Letter to the Editor: Regarding Zika Microcephaly

| July 1, 2018 | 0 Comments

By Beuy Joob, PhD, and Viroj Wiwanitkit, MD

Funding/financial disclosures: The authors have no conflicts of interest relevant to the content of this letter. No funding was received for the preparation of this letter.

Dear Editor:

We read the article on zika microcephaly, which was published in the September-October 2017 issue of ICNS with a great interest.[1] Kolikonda et al[1] stated, “Even infants with normal head circumference at birth might develop microcephaly in early infancy because of deceleration in head growth.”[1] The authors also stated, “Regular developmental follow-up is indicated.”[1] We would like to share our ideas and experience regarding this issue. In fact, the zika virus infection-related microcephaly is an important issue in clinical neurology. Prevention of the infection is an important concept, but it is usually difficult to achieve, and many questions still remain regarding the zika virus. In our setting, tropical Asia, the zika virus infection is endemic, and there are many asymptomatic exposures among the local population.[2] Interesting to note, however, is that zika microcephaly is not a problem in our region,[3] and there has been no cases of late deceleration of head growth in exposed infants. Obviously more research is needed to fully understand the zika virus and its impact in clinical neurology.

REFERENCES

  1. Kolikonda MK, Srinivasan K, Enja M, Sagi V, Lippmann S. Zika microcephaly. Innov Clin Neurosci. 2017;14(9– 10):11–12.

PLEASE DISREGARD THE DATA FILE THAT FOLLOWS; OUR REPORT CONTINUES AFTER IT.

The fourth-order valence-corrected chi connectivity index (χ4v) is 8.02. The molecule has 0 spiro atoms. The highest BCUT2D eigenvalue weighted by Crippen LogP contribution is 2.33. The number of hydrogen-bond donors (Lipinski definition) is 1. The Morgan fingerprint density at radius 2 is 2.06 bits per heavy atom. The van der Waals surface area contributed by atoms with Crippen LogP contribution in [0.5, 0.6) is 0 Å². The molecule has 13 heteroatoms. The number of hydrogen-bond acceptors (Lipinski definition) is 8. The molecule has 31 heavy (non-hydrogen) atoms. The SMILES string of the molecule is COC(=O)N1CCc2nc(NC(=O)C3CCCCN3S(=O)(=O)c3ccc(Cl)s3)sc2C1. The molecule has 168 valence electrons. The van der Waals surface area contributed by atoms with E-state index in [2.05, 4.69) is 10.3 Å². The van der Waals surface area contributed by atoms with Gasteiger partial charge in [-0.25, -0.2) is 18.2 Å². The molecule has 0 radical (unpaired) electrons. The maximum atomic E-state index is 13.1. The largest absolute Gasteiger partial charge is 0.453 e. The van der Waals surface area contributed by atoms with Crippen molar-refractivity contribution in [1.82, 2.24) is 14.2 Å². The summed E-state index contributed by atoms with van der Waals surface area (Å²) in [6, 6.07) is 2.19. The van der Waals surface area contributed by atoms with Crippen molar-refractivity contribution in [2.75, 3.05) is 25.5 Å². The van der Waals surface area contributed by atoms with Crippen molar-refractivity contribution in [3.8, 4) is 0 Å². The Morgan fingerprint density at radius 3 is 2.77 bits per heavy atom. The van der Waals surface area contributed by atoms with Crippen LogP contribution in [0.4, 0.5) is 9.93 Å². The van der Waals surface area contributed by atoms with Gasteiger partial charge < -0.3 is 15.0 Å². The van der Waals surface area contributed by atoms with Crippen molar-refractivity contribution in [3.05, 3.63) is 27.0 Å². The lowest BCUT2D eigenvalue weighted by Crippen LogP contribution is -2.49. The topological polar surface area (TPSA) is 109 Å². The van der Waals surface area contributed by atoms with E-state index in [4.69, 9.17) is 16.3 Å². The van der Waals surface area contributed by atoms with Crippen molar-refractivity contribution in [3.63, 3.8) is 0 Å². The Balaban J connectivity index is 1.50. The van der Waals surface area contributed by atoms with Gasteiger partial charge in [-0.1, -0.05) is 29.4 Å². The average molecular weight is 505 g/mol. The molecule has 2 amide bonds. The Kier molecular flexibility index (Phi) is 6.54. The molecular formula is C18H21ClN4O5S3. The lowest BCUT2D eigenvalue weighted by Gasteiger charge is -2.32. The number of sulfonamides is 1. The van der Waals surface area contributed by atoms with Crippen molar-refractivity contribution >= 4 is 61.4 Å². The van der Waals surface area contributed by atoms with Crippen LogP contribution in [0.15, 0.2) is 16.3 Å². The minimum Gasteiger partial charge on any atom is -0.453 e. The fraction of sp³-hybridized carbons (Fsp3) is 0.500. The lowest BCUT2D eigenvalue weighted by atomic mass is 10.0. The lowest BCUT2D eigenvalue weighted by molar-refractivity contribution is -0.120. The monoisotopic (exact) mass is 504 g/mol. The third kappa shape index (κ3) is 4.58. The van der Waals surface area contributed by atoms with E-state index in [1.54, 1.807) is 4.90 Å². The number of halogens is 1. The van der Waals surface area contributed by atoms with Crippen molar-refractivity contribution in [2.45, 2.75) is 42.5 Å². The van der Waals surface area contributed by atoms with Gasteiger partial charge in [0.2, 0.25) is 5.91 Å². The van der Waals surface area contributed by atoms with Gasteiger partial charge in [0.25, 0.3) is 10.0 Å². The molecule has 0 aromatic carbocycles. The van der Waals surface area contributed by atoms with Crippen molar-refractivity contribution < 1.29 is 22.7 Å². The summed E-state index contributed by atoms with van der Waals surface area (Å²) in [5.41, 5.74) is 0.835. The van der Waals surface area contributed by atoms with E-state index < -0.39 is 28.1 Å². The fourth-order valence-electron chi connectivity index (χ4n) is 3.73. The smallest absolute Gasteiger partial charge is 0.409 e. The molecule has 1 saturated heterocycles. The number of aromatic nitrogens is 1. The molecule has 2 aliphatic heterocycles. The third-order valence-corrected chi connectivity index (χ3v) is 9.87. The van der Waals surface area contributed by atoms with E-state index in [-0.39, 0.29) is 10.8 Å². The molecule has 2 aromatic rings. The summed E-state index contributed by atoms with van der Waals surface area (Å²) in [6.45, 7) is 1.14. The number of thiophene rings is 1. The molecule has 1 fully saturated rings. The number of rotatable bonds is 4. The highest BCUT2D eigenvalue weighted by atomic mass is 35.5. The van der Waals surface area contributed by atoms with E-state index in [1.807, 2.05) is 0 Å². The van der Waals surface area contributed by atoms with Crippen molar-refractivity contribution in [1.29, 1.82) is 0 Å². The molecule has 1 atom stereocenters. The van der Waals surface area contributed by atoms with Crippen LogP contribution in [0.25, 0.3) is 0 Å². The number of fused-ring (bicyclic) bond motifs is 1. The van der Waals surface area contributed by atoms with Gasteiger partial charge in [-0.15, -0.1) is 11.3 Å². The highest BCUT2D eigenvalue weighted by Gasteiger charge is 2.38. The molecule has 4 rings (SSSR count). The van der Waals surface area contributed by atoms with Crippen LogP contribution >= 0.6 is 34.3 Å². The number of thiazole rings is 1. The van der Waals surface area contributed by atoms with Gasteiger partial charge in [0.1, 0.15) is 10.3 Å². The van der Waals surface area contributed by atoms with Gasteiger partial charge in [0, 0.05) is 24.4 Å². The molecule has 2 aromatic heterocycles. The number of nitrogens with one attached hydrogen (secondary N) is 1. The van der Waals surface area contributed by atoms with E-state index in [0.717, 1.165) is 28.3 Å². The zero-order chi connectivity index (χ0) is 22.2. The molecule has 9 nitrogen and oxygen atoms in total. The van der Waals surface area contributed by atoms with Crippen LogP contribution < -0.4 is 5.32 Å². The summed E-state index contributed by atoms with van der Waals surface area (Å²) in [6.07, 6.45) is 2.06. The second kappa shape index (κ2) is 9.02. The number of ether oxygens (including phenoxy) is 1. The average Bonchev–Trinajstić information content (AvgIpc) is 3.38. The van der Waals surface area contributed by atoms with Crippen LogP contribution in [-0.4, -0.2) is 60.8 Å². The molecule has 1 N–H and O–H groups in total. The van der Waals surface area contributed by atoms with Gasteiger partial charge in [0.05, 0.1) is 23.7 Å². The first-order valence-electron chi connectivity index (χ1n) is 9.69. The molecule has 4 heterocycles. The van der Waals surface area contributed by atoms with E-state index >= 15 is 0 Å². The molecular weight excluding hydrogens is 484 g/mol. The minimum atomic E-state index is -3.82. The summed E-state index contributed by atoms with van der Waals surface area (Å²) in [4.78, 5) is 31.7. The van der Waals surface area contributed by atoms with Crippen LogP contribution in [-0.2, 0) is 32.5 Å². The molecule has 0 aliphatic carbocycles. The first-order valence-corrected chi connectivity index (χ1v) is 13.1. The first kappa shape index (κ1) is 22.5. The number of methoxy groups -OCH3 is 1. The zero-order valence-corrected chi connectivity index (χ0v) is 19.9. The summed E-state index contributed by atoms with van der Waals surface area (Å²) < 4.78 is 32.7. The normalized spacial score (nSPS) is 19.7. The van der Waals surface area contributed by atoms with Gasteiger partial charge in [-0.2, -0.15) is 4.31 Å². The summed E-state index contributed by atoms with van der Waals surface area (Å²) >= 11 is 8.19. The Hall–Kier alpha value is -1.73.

2. San K, RajadhanV. Seroprevalence of Zika virus in Cambodia: a preliminary report. Adv Lab Med Int. 2016;6(3):37–40.
  3. Sriwijitalai W, Wiwanitkit V. Zika virus infection, pregnancy and microcephaly. Rev Bras Ginecol Obstet. 2018;40(1):53.

With regards,

Beuy Joob, PhD

Sanitation, Medical Academic Center, Bangkok, Thailand

Viroj Wiwanitkit, MD

Honorary professor, Dr DY Patil University, Pune, India

Author Response

By Rajashekar Reddy Yeruva, MD, and Steven Lippmann, MD

Funding/financial disclosures: The authors have no conflicts of interest relevant to the content of this letter. No funding was received for the preparation of this letter.

We appreciated learning that zika-induced microcephaly does not occur in some zikaendemic areas. The history of zika might explain why the prevalence of zika-induced microcephaly incidence is rare in some areas of Asia and Africa. The zika virus was first identified in Africa in 1958.[1] During the 1950s, zika infections in humans were described as mild, self-limited, modestly febrile illnesses with maculopapular cutaneous eruptions.[2] Zika virus infections in Asia were documented during 1966,[3] but the 2007 epidemic in Micronesia also included conjunctivitis, pharyngitis, cephalgia, and arthralgia.[4] The 2013 to 2014 epidemic in French Polynesia revealed a dangerous association between zika infection and Gullian- Barre syndrome and meningoencephalitis.[5] The Brazilian 2015 outbreak evidenced zika as etiology for gestational microcephaly, mental retardation, and neurologic and/or other congenital anomalies.[6]